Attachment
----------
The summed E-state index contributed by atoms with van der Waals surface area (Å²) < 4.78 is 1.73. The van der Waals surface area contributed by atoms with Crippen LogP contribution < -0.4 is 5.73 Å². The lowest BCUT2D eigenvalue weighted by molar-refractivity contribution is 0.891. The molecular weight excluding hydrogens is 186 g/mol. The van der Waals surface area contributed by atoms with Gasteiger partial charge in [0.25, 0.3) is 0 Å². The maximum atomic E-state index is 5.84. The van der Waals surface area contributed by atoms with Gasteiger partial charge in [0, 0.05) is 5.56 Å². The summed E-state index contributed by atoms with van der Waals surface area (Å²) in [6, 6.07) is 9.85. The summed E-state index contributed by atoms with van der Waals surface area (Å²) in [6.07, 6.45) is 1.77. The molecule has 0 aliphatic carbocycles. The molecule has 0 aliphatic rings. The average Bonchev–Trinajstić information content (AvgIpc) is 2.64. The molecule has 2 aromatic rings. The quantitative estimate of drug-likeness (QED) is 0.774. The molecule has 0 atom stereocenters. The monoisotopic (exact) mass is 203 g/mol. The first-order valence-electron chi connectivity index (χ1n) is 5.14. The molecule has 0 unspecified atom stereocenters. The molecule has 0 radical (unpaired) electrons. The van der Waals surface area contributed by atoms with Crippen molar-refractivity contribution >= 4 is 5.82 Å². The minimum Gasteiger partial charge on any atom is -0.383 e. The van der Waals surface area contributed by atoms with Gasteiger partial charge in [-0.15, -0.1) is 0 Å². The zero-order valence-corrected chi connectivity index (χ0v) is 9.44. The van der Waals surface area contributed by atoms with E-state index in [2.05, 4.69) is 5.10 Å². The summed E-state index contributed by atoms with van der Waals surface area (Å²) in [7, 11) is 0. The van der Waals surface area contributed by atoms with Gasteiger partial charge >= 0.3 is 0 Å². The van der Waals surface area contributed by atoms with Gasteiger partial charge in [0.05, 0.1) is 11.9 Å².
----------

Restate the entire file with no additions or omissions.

The summed E-state index contributed by atoms with van der Waals surface area (Å²) < 4.78 is 1.73. The van der Waals surface area contributed by atoms with Crippen LogP contribution < -0.4 is 5.73 Å². The lowest BCUT2D eigenvalue weighted by molar-refractivity contribution is 0.891. The molecular weight excluding hydrogens is 186 g/mol. The van der Waals surface area contributed by atoms with Gasteiger partial charge in [0.25, 0.3) is 0 Å². The maximum atomic E-state index is 5.84. The van der Waals surface area contributed by atoms with Gasteiger partial charge in [0, 0.05) is 5.56 Å². The summed E-state index contributed by atoms with van der Waals surface area (Å²) in [6, 6.07) is 9.85. The summed E-state index contributed by atoms with van der Waals surface area (Å²) in [6.07, 6.45) is 1.77. The molecule has 0 aliphatic carbocycles. The molecule has 0 aliphatic rings. The average Bonchev–Trinajstić information content (AvgIpc) is 2.64. The molecule has 2 aromatic rings. The quantitative estimate of drug-likeness (QED) is 0.774. The molecule has 0 atom stereocenters. The monoisotopic (exact) mass is 203 g/mol. The first-order valence-electron chi connectivity index (χ1n) is 5.14. The molecule has 0 unspecified atom stereocenters. The molecule has 0 radical (unpaired) electrons. The van der Waals surface area contributed by atoms with Crippen molar-refractivity contribution >= 4 is 5.82 Å². The minimum Gasteiger partial charge on any atom is -0.383 e. The van der Waals surface area contributed by atoms with Gasteiger partial charge in [-0.15, -0.1) is 0 Å². The zero-order valence-corrected chi connectivity index (χ0v) is 9.44. The van der Waals surface area contributed by atoms with E-state index in [2.05, 4.69) is 5.10 Å². The summed E-state index contributed by atoms with van der Waals surface area (Å²) in [7, 11) is 0. The van der Waals surface area contributed by atoms with Gasteiger partial charge >= 0.3 is 0 Å². The van der Waals surface area contributed by atoms with Gasteiger partial charge in [0.05, 0.1) is 11.9 Å².